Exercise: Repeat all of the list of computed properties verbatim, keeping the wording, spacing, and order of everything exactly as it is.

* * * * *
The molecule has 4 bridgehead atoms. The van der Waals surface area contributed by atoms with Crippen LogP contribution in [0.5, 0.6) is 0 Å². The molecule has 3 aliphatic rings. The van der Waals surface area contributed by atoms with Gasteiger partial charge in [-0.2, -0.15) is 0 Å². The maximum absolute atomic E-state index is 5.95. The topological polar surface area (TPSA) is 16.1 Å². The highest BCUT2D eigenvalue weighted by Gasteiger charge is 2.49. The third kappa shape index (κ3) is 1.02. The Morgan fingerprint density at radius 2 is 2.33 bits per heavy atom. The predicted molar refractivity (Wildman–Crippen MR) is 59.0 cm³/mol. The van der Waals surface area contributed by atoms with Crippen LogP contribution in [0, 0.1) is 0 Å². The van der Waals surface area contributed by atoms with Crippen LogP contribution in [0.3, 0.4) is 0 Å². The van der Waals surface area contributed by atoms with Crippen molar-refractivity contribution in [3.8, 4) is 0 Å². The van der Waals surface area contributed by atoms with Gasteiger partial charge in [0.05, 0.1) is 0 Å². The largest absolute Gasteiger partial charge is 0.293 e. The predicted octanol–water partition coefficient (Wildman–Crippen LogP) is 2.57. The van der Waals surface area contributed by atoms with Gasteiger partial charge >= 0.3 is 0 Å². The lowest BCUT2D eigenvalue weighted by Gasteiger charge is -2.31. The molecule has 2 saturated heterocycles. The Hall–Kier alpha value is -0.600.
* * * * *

The molecule has 4 bridgehead atoms. The van der Waals surface area contributed by atoms with Crippen LogP contribution in [0.5, 0.6) is 0 Å². The molecule has 3 aliphatic rings. The van der Waals surface area contributed by atoms with Gasteiger partial charge in [-0.2, -0.15) is 0 Å². The maximum absolute atomic E-state index is 5.95. The topological polar surface area (TPSA) is 16.1 Å². The highest BCUT2D eigenvalue weighted by Gasteiger charge is 2.49. The third kappa shape index (κ3) is 1.02. The Morgan fingerprint density at radius 2 is 2.33 bits per heavy atom. The predicted molar refractivity (Wildman–Crippen MR) is 59.0 cm³/mol. The van der Waals surface area contributed by atoms with Crippen LogP contribution in [0, 0.1) is 0 Å². The van der Waals surface area contributed by atoms with Crippen LogP contribution in [0.3, 0.4) is 0 Å². The van der Waals surface area contributed by atoms with Crippen molar-refractivity contribution in [3.8, 4) is 0 Å². The van der Waals surface area contributed by atoms with Gasteiger partial charge in [0.05, 0.1) is 0 Å². The largest absolute Gasteiger partial charge is 0.293 e. The predicted octanol–water partition coefficient (Wildman–Crippen LogP) is 2.57. The van der Waals surface area contributed by atoms with Gasteiger partial charge >= 0.3 is 0 Å². The lowest BCUT2D eigenvalue weighted by Gasteiger charge is -2.31. The molecule has 2 saturated heterocycles. The Hall–Kier alpha value is -0.600.